I am encouraged by initiatives such as the extension of the yellow card system to include direct reporting of adverse effects by patients and the new paediatric medicines initiative, but we probably need an independent inquiry on the workings of the MHRA. That is a priority. I do not in any way want to suggest anything about individuals, but I and others have looked at the records of heads of enforcement who had long careers with GlaxoSmithKline. There is also a head of licensing who held a major post with that firm. We need to ensure that the workings of the agency are investigated externally as independently as possible.

Are the organisation's aims and objectives beyond its means and is it being pulled in too many directions to be effective? Where do its priorities lie in practice? Is it serving commercial interests and arbitrary targets, such as in reclassification, at the cost of public benefit? We need to know. Do the public even know what it is and what it does, or is that brought to their notice only when things go wrong? In fact, do many MPs know about it?

Paul Flynn (Newport, West) (Lab): I congratulate my hon. Friend the Member for Norwich, North (Dr. Gibson) on securing this important debate. I question one thing that he said. When he referred to the credibility of the organisation, one was tempted to ask, "What credibility?" Recent events have proven that it is not a watchdog; it is a pussycat that purrs in front of the pharmaceutical industry and does what it is told. It has an incestuous relationship with the big pharmas and has a close association with the Association of the British Pharmaceutical Industry. It has a disgraceful recent record. We can look with gratitude to the work not of the Medicines and Healthcare products Regulatory Agency in protecting the public, but to people such as Sarah Boseley of The Guardian for her exposé of the organisation, to the television programme "Panorama" and to Richard Brook of Mind, who courageously resigned from the MHRA in disgust at its activities.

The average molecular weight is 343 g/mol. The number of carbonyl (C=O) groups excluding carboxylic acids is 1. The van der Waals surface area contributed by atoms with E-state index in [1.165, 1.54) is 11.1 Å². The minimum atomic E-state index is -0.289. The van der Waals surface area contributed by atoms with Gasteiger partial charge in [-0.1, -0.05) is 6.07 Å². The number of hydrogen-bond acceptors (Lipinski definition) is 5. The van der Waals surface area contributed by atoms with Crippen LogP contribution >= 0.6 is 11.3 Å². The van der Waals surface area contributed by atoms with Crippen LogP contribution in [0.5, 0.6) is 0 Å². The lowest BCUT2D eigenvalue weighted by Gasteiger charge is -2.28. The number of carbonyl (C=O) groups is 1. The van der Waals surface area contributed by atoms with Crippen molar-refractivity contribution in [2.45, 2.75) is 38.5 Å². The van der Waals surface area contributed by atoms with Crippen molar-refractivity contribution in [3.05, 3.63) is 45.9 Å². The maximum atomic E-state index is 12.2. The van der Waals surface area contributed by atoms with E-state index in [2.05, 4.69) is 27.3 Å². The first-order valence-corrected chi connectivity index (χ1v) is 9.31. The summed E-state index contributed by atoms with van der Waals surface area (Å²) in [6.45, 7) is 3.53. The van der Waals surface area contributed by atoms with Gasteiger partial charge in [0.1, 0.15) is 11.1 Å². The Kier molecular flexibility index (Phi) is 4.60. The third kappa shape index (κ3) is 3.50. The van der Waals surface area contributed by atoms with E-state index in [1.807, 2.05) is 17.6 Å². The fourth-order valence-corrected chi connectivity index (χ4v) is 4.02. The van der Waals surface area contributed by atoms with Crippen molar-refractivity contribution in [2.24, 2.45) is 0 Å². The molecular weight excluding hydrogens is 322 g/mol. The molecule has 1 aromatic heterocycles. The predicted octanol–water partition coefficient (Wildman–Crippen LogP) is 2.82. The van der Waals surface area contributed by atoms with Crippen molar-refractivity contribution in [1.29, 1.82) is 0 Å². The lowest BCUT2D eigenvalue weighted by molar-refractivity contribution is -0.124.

It is a matter of enormous importance that, in recent history, the regulator is not protecting the 25,000 people who suffered heart attacks and the 7,000 who died from taking a painkilling drug for arthritics that was withdrawn by Merck Sharpe and Dohme in September after being promoted by the regulator and by organisations that exist to defend arthritics. I had a conversation the day that it was withdrawn with one of the executives of Arthritis Care—a splendid organisation that I have worked with for many years. It has done pioneering work for people with arthritis, particularly in promoting the real beneficial therapies for arthritis such as exercise, losing weight and displacing the pain through coping mechanisms: all the non-drug treatments. On the day that Vioxx was withdrawn, it was interesting that those who should have been defending the patients suggested that those who were taking the drug should not panic. I should have thought that panic was the appropriate response when someone was taking a drug that was likely to kill them.

The organisations advised people not to panic, but to find another drug. Over my lifetime, 50 per cent. of medicinal drugs have had nasty, unpleasant side effects, and the other 50 per cent. have nasty side effects that are yet to be discovered. That has been the continuous history of medicinal drugs over the years. Protection did not come from the MHRA.

Neither did protection come with Seroxat. When business collapsed in the House on one day in March, we had an hour and a half to discuss Seroxat at some length. The contribution of the regulatory body has been derisory. Given the lamentable performance of its group when it gave evidence to the Health Committee, I hope that the Committee will produce a hard-hitting report that will finally put the last nail in the coffin. I do not think that the body can be reformed. We have to set up another. We cannot have the public exposed to the greed of the pharmaceutical industry any longer without protection.

That is not a criticism. My hon. Friend the Member for Norwich, North is a distinguished scientist. There is no criticism of the science and the quality of the miraculous discoveries that have been made over the past 200 years in pharmaceuticals. However, there is serious criticism of the marketing of those products, which has been based at obtaining maximum profits, with only a cursory glance at safety.